In Salt Lake City, Utah, nine professionals from the Middle East and North Africa experienced what inclusion of people with disabilities means in a state known for outdoor adventure. During their stay, they visited a rock climbing gym that offers adaptive equipment like harnesses and hand grips and climbing partners. The gym is not a separate facility just for people with disabilities but a place that brings a community of people of all abilities together.
These professionals were in the U.S. for three weeks as participants of the International Visitor Leadership Program (IVLP), an exchange program that brings professionals from a variety of fields to the U.S. to cultivate relationships and share experiences and expertise. Sponsored by the U.S. Department of State with funding provided by the U.S. government and administered by World Learning, this program focused on disability rights. The group saw how the Americans with Disabilities Act has created accessible spaces since it was enacted 28 years ago. They also learned about the progress that still needs to be made to break down barriers people with disabilities face in finding employment.
Facilities like the rock climbing gym can make a difference. Mohamed Elbadry, one of the IVLP participants, is a disability rights activist and athlete in Egypt. He sees sports as a way to express himself and increase his confidence. His participation in sports has also helped change others’ perceptions of what people with disabilities are capable of doing.
Changing these perceptions is key to increasing employment among people with disabilities. This October, the United States celebrated National Disability Employment Awareness Month (NDEAM), an effort led by the U.S. Department of Labor to raise awareness of the employment needs — and the capabilities — of people with all types of disabilities. Everyone can contribute their unique talents and skills to a job if given the opportunity.
During the IVLP experience, Elbadry and his colleagues learned many ways to address this worldwide employment gap between people with and without disabilities.
Education is an important place to start. The group visited different schools and universities to observe the support and accommodations they provide students with disabilities. Group members were particularly impressed with The College Experience, a program through which students with disabilities live independently on a college campus in Albany, New York. A partnership between the nonprofit Living Resources and the College of Saint Rose, the program helps youth with developmental disabilities take classes and transition to the workforce. The program showed the group what meaningful employment is possible when people with disabilities are given accommodations and assistive technology.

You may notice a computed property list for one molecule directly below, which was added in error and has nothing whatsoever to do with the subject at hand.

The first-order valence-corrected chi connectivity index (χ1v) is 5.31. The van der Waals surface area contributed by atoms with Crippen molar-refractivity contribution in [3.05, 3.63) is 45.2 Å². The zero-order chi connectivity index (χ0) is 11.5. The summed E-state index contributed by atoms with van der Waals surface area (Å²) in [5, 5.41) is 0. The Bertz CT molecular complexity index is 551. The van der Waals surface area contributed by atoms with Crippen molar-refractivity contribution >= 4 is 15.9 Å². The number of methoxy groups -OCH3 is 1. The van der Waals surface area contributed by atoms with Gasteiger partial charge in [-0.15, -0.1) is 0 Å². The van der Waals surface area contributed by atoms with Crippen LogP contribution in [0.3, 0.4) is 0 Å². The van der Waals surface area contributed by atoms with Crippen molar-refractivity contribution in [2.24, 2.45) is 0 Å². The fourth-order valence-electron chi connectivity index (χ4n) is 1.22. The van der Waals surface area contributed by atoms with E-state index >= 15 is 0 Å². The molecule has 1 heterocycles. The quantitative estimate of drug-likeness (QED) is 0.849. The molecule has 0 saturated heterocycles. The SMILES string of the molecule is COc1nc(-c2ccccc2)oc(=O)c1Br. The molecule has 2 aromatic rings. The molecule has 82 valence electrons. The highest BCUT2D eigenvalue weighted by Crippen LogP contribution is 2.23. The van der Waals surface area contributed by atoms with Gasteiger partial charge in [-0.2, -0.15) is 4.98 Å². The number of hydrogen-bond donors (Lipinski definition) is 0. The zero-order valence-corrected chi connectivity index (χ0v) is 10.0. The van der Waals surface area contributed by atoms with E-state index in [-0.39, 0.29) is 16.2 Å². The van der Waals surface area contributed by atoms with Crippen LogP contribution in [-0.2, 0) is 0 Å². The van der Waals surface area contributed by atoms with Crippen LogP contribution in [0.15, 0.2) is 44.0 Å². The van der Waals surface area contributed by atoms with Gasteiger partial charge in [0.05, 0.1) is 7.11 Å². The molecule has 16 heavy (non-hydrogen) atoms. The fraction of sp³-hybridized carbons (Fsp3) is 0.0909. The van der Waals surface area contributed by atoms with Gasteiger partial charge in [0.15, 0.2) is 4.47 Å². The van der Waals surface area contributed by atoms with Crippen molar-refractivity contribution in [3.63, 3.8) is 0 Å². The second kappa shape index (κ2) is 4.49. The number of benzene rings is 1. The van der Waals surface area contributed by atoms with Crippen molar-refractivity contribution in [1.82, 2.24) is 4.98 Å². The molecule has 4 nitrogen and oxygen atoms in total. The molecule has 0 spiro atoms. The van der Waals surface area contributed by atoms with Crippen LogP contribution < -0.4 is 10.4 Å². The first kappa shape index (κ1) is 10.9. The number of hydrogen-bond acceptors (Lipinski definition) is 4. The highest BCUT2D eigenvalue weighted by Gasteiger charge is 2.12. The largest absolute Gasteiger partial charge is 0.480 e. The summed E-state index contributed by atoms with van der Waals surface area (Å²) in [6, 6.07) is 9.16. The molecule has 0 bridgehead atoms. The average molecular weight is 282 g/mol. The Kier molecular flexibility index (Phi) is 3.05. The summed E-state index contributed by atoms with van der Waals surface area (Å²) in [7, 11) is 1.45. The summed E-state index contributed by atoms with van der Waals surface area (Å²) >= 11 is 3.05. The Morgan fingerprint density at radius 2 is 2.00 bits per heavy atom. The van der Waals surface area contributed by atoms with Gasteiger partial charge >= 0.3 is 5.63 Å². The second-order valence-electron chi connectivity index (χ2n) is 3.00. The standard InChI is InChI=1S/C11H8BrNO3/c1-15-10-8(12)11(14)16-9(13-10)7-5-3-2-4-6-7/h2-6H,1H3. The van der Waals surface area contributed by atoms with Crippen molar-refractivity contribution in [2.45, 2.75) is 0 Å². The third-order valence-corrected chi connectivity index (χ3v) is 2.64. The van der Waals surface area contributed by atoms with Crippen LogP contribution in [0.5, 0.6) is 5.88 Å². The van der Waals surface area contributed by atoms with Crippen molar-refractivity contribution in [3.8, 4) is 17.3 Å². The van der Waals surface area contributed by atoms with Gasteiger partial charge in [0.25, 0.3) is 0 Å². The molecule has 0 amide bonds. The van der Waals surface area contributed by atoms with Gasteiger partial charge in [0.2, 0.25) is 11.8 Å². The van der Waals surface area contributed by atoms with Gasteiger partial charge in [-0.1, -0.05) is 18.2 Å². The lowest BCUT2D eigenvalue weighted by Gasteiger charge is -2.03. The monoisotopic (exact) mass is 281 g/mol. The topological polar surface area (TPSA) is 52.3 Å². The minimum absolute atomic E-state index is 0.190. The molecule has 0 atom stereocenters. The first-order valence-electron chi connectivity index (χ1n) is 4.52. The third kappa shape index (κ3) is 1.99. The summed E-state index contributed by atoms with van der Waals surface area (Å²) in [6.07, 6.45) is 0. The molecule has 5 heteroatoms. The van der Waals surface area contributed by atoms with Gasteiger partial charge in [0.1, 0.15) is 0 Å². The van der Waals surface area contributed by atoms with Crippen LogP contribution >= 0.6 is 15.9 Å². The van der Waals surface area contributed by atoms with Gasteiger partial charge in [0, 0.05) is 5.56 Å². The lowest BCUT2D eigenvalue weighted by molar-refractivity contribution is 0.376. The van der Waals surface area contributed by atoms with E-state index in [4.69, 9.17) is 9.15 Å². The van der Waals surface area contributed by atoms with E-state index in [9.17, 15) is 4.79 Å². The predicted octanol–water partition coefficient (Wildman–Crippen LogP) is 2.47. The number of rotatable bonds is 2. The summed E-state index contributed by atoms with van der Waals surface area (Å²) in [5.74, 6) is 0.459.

For Elbadry, the program provided a helpful example of how organizations can build bridges between the disability community and employers, which in turn helps employers understand why they should hire people with disabilities. He hopes to apply what he learned from this IVLP experience when he returns to Egypt. “I see that we need a center in each field of work or in each region that can help those who need training,” he says. “Every state [in Egypt] should have a team responsible for connecting with organizations and companies to ensure the employment of people with disabilities.”
Hafid Babazahou, another IVLP participant, is president of an association of people with disabilities in Morocco. He learned from these meetings the importance of data collection. People with disabilities have been found to have higher attendance and a lower turnover rate on average than people without disabilities. Sharing this information and specifics about low-cost accommodations and assistive technology support can show potential employers why it makes good business sense to hire people with disabilities. Employment data can also demonstrate how to create jobs that play to the skills and strengths of people with disabilities. When employers understand facts about working with people with disabilities, it is possible to shift their attitudes and open doors to create a more diverse workforce.
Professional exchanges like the IVLP can spark new ideas and build connections that advance international disability rights. These meetings across the U.S. motivated participants to continue their advocacy for disability rights upon returning home.
These exchanges also remind the U.S.-based hosts, interpreters, and program administrators of the progress we have made over the years and what more needs to be done to change attitudes toward people with disabilities. By working together and sharing our best ideas, we can bridge the employment gap in communities and countries across the world.
— Amy Reid, Program Officer
As NDEAM draws to a close, this is a time of reflection for individuals and organizations across the world. Consider: How are you fostering a more diverse and inclusive workforce? Are people with visible disabilities recruited, hired, mentored, and advanced? If you need ideas for increasing disability inclusion in your organization, check out the Department of Labor’s National Disability Employment Awareness Month resources. Put up a poster, arrange for a disability education program, and advertise employment opportunities with your local Center for Independent Living or Rehabilitation Services Program. For international recruitment, advertise with Mobility International USA.